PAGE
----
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COLUMN

Howard Dean: What Really Went Wrong?

Basil Enwegbara

I have followed American politics since I was a teenager. And since the Jimmy Carter-Ronald Reagan race, I have always predicted the winners of the presidency. Even when Bill Clinton was confronted with sex scandals past and present, I still predicted that he looked presidential and seemed appealing with his message. The same happened with the Al Gore-George Bush race; I got it right.

When I saw Howard Dean a year ago, I saw a man with all the qualities that I was looking for in a presidential candidate, even though he sometimes seemed too angry to make it to the White House. I knew that John Kerry was more experienced and also has a presidential outlook, but Dean seemed full of energy and enthusiasm.

So the questions are: Am I wrong this time? What really went wrong with Dean’s momentum? Can Dean recover and beat Kerry, who now seems unstoppable?

There is a saying that what is gotten easily, goes away easily. Dean became the frontrunner with less effort than others. As a result, he quickly saw his success as a given, and believed the deal was already completed with the American electorate. He even began to think about his vice presidential candidate.

Without any careful thinking of the consequences, he began to attack the so-called Washington politicians, describing them as insider folks who have never done well and have spent so much time in the nation’s capital that they have little new to offer. Combining this criticism with his electrifying antiwar rhetoric, Dean was able to draw a large crowd, particularly among youth and those who over the years lost interest in politics.

With everything going well for him, Dean pushed his luck, trying to embrace those Southerners who fly Confederate flags in their pickup trucks. As if he had not made enough of a political blunder, Dean accused the national chair of his party of not doing enough to stop what he called unnecessary attacks on him by his opponents.

But the straw that broke the camel’s back was an unfortunate episode in the days before the Iowa caucuses, as Dean angrily shouted down on someone trying to ask him some embarrassing questions. Most people, including myself, were outraged that the man who wanted to become president could not control his temper. People began to doubt if he had all it takes to compete with President Bush and to become America’s president.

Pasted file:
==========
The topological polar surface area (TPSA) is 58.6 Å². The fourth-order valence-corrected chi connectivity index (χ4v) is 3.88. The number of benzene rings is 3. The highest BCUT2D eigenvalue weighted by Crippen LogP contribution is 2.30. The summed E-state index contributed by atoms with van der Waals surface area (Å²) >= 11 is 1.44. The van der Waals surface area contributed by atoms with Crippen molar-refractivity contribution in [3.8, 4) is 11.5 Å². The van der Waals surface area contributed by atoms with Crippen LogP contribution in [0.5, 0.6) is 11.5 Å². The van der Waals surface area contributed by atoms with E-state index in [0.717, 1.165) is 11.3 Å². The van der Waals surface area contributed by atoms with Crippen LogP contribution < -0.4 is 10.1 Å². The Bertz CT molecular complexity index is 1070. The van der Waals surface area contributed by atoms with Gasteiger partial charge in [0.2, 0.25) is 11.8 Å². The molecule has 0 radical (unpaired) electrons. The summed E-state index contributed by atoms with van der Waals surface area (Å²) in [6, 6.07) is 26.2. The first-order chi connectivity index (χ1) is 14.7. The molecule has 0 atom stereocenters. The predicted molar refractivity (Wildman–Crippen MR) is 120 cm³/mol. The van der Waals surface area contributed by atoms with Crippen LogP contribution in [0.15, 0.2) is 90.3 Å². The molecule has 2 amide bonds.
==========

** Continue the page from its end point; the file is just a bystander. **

Complicating the already sorry situation was the discovery that four year ago, Dean accused the Iowa caucuses of being a bunch of special interest groups who have hijacked the process. His unplanned meetings with President Carter and the embarrassment of trying to steal a political moment presented by the Martin Luther King Jr. national holiday seemed to send the message of arrogance to a lot of people.

And the results are reflected in what his campaign has become in such a short period of time. Senator Kerry did not hesitate to seize every opportunity Dean’s blunders presented. Not only did the Massachusetts politician build a strong base that did not alienate his fellow Washington insiders. He ensured that he presented himself as more reliable on dealing with uncertainties than Dean, something he proved earlier by mortgaging his own house in Boston when his campaign was stifled by a lack of funding.

One thing is certain; it will take a miracle for Dean to turn events around in his favor, especially since time is not on his side, and Senator Kerry has growing momentum as the most electable candidate to beat President Bush by polls. The only good news -- if it ever comes -- will be Kerry coming to recognize that the crowd Dean commanded is still loyal to him and may not go out to vote should Dean be disgraced out of the race. Senator Kerry must come to appreciate that in order to win the November elections, he has to bring everyone on board. And if that means making Dean his running mate, let it be so. It is politically obvious that Kerry, as a senator, must not choose a fellow senator as his running mate. The most appropriate choice would be a governor, like Dean, who has been a chief executive officer of a state with good records.

Kerry must search for the best way to reconcile with Dean and his followers. I am not claiming that if Kerry does all of the above, he will definitely beat President Bush. Nor am I saying that if he does not do them he will not win. As far as the battle with Bush is concerned, it is a huge strategic game of its own.